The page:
The West

Richest  man urged to think about being French
Richest man urged to think about being French

France's richest man boss Bernard Arnault must size up the implications of seeking Belgian nationality, President Francois Hollande says, vowing no exceptions to a stinging wealth tax plan.

"He must weigh up what it means to seek another nationality because we are proud to be French," Mr Hollande said in a television interview, adding there would be no exceptions to a 75 per cent tax on incomes above one million euros ($A1.24 million).

"One has to appeal to patriotism during this period," Mr Hollande said.

He added that the proposed tax would "affect between 2000 and 3000 people" and ruled out exemptions for top professional footballers and performers.

"This will be an exceptional contribution ... all incomes higher than one million euros will attract 75 per cent tax," the French leader said.

"To be French is to receive and give back to the country, it's patriotism and everyone must play his role."

Mr Arnault, head of luxury goods group LVMH (Moet Hennessy Louis Vutton) said on Sunday he was not becoming a tax exile, despite seeking Belgian nationality.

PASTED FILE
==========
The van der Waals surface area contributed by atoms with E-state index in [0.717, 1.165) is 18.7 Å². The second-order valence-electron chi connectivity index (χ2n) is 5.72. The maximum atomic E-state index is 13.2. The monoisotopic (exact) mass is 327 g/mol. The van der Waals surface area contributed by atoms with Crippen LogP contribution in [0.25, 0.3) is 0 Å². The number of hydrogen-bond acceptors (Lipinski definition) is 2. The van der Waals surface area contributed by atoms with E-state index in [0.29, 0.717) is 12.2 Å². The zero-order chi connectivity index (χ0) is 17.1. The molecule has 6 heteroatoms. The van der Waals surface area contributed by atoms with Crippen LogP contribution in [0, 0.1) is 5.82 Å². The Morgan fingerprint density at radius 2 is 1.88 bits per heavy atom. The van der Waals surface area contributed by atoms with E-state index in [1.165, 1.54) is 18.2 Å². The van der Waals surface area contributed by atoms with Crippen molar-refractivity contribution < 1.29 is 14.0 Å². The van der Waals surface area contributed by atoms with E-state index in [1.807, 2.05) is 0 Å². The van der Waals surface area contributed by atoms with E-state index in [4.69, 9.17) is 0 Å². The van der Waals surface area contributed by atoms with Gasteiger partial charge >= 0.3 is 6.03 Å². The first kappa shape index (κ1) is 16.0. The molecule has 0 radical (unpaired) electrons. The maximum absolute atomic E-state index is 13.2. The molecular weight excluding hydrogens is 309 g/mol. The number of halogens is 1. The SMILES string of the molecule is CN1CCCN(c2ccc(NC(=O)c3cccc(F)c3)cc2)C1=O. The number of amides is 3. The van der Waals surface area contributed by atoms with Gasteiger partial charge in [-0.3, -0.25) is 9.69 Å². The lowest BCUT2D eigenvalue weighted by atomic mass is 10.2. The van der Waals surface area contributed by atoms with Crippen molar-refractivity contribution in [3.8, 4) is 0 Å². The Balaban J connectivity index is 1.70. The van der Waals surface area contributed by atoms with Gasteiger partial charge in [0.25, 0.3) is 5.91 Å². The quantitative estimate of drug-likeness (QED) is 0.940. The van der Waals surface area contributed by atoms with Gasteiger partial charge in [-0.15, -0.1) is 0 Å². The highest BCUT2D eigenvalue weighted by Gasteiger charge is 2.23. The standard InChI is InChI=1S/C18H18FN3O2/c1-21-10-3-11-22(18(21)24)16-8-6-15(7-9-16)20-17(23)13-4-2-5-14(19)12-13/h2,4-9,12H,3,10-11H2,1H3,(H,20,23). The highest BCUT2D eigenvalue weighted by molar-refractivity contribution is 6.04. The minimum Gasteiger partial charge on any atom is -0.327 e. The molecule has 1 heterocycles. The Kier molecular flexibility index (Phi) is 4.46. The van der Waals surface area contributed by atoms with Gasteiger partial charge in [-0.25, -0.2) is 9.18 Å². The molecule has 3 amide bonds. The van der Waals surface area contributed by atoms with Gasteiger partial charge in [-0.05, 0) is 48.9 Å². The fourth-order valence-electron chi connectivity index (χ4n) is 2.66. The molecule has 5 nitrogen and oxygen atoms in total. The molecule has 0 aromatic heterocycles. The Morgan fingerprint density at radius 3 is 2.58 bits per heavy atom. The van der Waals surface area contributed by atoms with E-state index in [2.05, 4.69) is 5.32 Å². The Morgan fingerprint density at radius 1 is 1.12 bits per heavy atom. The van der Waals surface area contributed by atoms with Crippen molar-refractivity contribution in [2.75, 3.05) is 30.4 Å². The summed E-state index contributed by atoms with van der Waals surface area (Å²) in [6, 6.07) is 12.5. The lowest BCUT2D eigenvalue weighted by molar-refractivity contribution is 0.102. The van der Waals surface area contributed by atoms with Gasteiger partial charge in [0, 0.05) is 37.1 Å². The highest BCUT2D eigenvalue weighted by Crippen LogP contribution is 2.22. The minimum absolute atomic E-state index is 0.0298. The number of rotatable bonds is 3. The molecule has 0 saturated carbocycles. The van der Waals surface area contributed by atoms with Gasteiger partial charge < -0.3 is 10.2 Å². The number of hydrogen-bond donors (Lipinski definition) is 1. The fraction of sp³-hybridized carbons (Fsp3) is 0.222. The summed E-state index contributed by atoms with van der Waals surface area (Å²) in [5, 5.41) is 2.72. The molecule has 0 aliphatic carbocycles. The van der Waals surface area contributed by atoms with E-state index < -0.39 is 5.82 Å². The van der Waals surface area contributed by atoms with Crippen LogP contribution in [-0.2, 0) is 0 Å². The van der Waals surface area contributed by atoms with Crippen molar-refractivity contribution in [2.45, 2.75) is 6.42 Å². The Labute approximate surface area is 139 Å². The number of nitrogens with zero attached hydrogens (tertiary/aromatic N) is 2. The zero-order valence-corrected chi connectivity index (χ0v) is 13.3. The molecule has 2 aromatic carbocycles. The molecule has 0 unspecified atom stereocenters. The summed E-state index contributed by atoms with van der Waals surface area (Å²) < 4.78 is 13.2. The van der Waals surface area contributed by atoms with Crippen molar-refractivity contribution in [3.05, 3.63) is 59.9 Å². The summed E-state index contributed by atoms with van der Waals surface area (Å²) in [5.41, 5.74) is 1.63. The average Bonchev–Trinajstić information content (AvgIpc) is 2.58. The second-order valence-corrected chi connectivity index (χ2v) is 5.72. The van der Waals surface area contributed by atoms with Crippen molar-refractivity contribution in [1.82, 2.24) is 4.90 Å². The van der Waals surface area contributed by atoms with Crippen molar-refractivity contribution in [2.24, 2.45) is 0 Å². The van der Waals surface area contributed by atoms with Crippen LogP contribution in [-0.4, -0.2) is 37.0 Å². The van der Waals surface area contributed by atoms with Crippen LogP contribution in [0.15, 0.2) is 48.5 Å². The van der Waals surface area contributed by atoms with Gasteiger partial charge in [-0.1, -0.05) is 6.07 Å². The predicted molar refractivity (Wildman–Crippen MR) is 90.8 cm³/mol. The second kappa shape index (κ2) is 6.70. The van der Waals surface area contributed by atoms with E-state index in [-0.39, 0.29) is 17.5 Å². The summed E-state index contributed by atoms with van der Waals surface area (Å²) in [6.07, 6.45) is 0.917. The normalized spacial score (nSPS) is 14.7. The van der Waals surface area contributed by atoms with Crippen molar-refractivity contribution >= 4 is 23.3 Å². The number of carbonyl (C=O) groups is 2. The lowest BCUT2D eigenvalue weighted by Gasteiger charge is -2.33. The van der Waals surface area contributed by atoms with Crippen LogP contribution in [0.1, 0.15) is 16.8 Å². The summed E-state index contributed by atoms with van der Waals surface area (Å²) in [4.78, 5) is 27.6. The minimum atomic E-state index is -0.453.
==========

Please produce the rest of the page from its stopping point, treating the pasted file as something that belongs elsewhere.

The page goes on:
"I am and will remain a tax resident in France and in this regard I will, like all French people, fulfil my fiscal obligations," the world's fourth-richest man told AFP.

"Our country must count on everyone to do their bit to face a deep economic crisis amid strict budgetary constraints," he said, adding that the bid for dual nationality was "linked to personal reasons" and began several months ago.

An informed source told AFP that Mr Arnault's move, news of which was broken by Belgian newspaper La Libre Belgique, was linked to a "sensitive" investment project that could be made easier if he acquired Belgian nationality.

The West Australian

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